Following a listing hearing on Thursday, pre-marketing is scheduled to begin next Tuesday for an IPO that should raise between $360 million and $460 million for Gordon Wu's infrastructure projects in Guangdong province. Citigroup is running the books on the deal, which represents a spin-off from Hopewell Holdings and will constitute a new share offering for 25% of the company. Existing Hopewell shareholders will also be offered one warrant for every 10 shares by way of a special dividend.
Under the current timetable, the deal will price at the very end of July and like Bank of China and China Telecom before it, will incorporate a Public Offering Without Listing (POWL) in Japan. Daiwa SMBC will handle this part of the transaction and has been earmarked roughly 10% of the placement tranche.
Previous deals playing on Japan's obsession with the China growth story have been well-received by domestic retail investors and Hopewell is undoubtedly hoping an additional distribution channel will aid pricing towards the top end of the indicative range. At the same time, it should also prove an interesting test of Japanese sentiment towards China in a post SARS environment.
The deal will have the standard allocation split, with 90% of the deal being sold through a placement tranche and 10% to Hong Kong retail. Alongside Citigroup, BOCI will act as joint lead, with BNP Paribas Peregrine, JPMorgan and Morgan Stanley as co-leads. There will also be three further co-managers - CLSA, ING and UOB.
Key to the deal is the premium it can secure over listed comparables such as Zhejiang Expressway and Jiangsu Expressway in eastern China. Over the past two years, the sector has undergone something of a renaissance with investors and been re-rated from a high single digit p/e multiple to one in the mid-teens.
The sector currently averages 15 times 2003 forecast earnings and investors say this is where HHI will price if it comes in at the very bottom end of the range. On a DCF basis, the deal is being pitched at a discount of 15% to 25%.
The toll road sector is said to have returned to favour because it combines attractive dividend yields with stable but high growth rates averaging a slight premium to GDP growth multiples. Existing stocks average a yield around the 4% level, equating to pay-out ratios of 60% to 75% of net income.
Investors say Hopewell will initially offer a more attractive dividend, although many are likely to wonder how sustainable it will be if the company embarks on a costly capital expenditure programme, or the government reduces tariffs. Indeed, one of management's main tasks during roadshows will be persuading investors that the conservative balance sheet management of recent years will not give way to another phase of grandiose expansion plans and excessive debt.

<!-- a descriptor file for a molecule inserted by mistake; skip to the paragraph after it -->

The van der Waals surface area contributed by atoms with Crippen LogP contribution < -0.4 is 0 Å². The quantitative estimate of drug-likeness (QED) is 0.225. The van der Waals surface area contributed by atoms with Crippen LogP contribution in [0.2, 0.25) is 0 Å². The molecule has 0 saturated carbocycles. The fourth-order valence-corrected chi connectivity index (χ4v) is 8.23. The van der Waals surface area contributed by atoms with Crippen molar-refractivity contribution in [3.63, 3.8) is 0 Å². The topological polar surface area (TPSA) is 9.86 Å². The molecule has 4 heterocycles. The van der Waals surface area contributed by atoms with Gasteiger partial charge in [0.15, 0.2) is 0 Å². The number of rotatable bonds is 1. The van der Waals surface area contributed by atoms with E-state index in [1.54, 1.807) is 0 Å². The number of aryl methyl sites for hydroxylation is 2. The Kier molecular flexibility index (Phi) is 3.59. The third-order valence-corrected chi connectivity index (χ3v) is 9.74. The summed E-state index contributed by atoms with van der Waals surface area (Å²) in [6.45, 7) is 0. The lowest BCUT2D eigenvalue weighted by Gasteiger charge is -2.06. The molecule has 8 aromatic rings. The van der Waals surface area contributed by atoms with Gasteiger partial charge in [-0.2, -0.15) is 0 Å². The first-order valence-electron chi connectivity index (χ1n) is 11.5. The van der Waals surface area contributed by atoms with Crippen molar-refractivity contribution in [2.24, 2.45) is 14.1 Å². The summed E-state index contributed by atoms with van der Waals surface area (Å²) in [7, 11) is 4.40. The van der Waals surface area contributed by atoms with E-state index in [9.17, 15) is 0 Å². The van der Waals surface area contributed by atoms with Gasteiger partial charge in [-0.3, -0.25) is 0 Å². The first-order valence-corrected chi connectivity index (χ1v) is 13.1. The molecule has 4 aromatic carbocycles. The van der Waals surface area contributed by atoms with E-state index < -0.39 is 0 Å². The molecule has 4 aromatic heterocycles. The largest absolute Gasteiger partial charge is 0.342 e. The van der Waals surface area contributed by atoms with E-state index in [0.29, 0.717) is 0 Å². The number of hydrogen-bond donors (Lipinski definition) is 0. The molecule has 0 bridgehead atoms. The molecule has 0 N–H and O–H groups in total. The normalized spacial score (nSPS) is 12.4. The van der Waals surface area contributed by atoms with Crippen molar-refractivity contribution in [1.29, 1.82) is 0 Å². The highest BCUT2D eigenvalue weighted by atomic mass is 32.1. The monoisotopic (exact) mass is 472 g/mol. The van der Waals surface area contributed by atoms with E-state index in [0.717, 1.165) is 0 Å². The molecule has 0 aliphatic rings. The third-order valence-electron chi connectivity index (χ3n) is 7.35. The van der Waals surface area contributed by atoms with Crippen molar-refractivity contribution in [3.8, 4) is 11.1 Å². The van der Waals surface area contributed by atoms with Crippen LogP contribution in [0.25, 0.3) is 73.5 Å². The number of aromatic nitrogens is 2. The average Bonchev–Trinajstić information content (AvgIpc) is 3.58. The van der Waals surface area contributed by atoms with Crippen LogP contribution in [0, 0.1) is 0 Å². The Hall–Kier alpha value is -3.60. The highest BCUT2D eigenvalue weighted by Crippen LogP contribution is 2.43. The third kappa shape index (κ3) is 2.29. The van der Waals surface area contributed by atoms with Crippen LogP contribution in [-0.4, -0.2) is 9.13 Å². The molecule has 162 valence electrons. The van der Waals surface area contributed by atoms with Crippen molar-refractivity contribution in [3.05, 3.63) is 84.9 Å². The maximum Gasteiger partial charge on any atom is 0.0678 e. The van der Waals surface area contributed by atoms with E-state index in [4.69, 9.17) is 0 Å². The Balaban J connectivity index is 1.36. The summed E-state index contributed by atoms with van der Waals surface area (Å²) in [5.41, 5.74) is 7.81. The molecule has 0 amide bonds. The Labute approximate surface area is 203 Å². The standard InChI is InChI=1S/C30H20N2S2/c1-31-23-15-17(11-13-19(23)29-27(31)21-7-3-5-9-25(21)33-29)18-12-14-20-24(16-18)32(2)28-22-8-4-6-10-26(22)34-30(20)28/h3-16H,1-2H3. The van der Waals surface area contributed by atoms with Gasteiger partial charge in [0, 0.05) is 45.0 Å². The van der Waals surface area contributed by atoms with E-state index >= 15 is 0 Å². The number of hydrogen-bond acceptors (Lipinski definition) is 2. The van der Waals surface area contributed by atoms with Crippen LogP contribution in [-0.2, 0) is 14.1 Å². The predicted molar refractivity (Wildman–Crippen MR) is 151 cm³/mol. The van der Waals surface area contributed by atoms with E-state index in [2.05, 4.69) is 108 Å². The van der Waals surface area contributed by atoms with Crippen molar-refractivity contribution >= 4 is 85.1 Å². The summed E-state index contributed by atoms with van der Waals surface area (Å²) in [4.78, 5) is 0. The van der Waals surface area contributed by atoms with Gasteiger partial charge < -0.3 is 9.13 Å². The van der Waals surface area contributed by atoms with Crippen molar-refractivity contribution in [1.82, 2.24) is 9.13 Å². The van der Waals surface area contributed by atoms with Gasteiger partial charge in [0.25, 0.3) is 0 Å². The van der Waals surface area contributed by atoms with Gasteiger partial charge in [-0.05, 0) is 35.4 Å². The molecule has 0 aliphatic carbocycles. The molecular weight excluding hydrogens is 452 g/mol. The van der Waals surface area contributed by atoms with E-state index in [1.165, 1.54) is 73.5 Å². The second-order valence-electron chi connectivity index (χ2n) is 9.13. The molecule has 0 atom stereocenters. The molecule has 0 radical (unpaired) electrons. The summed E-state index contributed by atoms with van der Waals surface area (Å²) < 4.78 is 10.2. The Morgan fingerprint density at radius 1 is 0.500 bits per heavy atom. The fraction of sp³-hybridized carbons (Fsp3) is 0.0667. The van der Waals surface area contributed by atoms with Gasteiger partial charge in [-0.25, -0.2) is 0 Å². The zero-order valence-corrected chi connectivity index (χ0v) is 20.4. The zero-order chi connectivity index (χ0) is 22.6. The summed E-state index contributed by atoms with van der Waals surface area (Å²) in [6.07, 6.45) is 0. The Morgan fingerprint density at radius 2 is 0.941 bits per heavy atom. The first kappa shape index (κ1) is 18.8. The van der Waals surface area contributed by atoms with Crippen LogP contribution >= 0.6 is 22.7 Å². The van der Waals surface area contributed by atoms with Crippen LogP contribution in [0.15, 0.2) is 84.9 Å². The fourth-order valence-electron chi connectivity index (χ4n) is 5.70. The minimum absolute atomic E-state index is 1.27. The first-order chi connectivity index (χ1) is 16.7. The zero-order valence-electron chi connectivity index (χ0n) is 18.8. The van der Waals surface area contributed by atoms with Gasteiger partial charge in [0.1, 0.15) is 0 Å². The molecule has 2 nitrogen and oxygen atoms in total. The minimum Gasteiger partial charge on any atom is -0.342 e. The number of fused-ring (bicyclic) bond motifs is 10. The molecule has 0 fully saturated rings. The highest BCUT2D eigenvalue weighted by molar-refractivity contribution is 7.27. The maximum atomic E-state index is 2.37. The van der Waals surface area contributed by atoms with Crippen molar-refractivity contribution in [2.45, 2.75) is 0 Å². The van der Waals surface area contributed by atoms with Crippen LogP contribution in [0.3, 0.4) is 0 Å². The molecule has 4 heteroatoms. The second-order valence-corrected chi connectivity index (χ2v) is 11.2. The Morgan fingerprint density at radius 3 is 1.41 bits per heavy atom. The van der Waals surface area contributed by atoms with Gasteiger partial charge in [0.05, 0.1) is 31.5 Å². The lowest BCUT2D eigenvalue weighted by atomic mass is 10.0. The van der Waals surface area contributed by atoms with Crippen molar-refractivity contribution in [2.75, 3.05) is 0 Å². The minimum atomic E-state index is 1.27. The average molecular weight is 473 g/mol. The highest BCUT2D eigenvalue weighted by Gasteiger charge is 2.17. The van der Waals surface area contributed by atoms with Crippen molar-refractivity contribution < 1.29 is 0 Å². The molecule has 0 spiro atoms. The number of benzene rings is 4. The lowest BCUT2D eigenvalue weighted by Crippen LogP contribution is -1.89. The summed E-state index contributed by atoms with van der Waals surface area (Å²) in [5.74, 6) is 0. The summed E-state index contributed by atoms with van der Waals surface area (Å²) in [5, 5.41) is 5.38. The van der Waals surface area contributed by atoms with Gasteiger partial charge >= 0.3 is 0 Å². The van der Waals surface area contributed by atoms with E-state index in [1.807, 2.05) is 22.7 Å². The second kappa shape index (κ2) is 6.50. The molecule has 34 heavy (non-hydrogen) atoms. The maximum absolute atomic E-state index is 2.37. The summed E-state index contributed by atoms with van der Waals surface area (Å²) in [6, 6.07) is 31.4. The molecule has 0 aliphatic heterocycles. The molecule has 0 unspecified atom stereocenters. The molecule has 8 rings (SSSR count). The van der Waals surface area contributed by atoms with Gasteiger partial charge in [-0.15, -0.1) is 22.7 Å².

The company has already indicated that all projects currently under consideration have been pre-funded and that it is not intending to make further cash calls on investors over the short to medium term. What it will try to put across is its long-standing track-record in China and international management expertise, which results in projects with much greater investment returns than the law of diminishing returns applied to asset injections into listed SOE's.
With the exception of Shenzhen Expressway, which has a very small market capitalization, HHI will provide investors with their only exposure to infrastructure projects in the fast growing Pearl River Delta region, where traffic growth has consistently increased by a CAGR of 10%. And in line Hopewell's vision for the economic integration of Hong Kong with the Mainland, some of the proceeds will go towards the construction of a 29km bridge, linking the Territory with Macau and Zhuhai (pending permission from the Chinese government).
For Hopewell Holdings itself, it is hoped that the spin-off will unlock value. It is, for example, believed that the Hopewell's NAV (Net Asset Value) will be adjusted upwards from approximately HK$15.75 per share to between HK$16.39 and HK$17.13. Post offering and pre-greenshoe, Hopewell will own 75% of HHI.
The main asset in the listco is the 122.8km Guangzhou-Shenzhen Superhighway, which operates under a 30-year concession starting in 1997. The company has a 50% profit share for the first 10 years, dropping to 45% for the final 10-years. It typically secures 75% of its revenue base from this one asset.
Other assets include a 38km East-West ring road in Guangzhou and phase 1 of the Western Delta Route, a 14.7 km, which links the East-West ring road to Shunde. Phase 2 and 3, which will extend the route a further 42km to Zhongshan are currently under construction.
According to investors, figures they have been shown to date reveal unaudited, pro-forma profits of $66.7 million for 2000, $77.2 million for 2001, $68.44 million for 2002 and $55.75 million for the 10 months to April.